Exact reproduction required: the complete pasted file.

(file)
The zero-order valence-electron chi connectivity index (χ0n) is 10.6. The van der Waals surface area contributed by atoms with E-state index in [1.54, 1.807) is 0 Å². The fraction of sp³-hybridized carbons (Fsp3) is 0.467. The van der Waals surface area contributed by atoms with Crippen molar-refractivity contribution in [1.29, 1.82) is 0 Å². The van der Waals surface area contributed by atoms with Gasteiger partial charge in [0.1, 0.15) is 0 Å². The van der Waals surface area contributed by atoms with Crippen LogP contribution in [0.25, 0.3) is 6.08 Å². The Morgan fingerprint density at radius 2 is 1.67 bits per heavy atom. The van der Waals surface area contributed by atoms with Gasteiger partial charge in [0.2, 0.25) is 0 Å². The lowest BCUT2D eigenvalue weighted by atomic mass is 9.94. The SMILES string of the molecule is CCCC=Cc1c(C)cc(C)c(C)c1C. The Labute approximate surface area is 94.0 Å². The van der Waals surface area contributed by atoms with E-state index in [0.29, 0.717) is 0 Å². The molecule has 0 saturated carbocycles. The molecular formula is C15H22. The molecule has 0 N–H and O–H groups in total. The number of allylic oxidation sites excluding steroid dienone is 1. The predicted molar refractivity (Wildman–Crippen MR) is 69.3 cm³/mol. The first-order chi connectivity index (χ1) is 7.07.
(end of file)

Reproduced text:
The zero-order valence-electron chi connectivity index (χ0n) is 10.6. The van der Waals surface area contributed by atoms with E-state index in [1.54, 1.807) is 0 Å². The fraction of sp³-hybridized carbons (Fsp3) is 0.467. The van der Waals surface area contributed by atoms with Crippen molar-refractivity contribution in [1.29, 1.82) is 0 Å². The van der Waals surface area contributed by atoms with Gasteiger partial charge in [0.1, 0.15) is 0 Å². The van der Waals surface area contributed by atoms with Crippen LogP contribution in [0.25, 0.3) is 6.08 Å². The Morgan fingerprint density at radius 2 is 1.67 bits per heavy atom. The van der Waals surface area contributed by atoms with Gasteiger partial charge in [0.2, 0.25) is 0 Å². The lowest BCUT2D eigenvalue weighted by atomic mass is 9.94. The SMILES string of the molecule is CCCC=Cc1c(C)cc(C)c(C)c1C. The Labute approximate surface area is 94.0 Å². The van der Waals surface area contributed by atoms with E-state index in [0.29, 0.717) is 0 Å². The molecule has 0 saturated carbocycles. The molecular formula is C15H22. The molecule has 0 N–H and O–H groups in total. The number of allylic oxidation sites excluding steroid dienone is 1. The predicted molar refractivity (Wildman–Crippen MR) is 69.3 cm³/mol. The first-order chi connectivity index (χ1) is 7.07.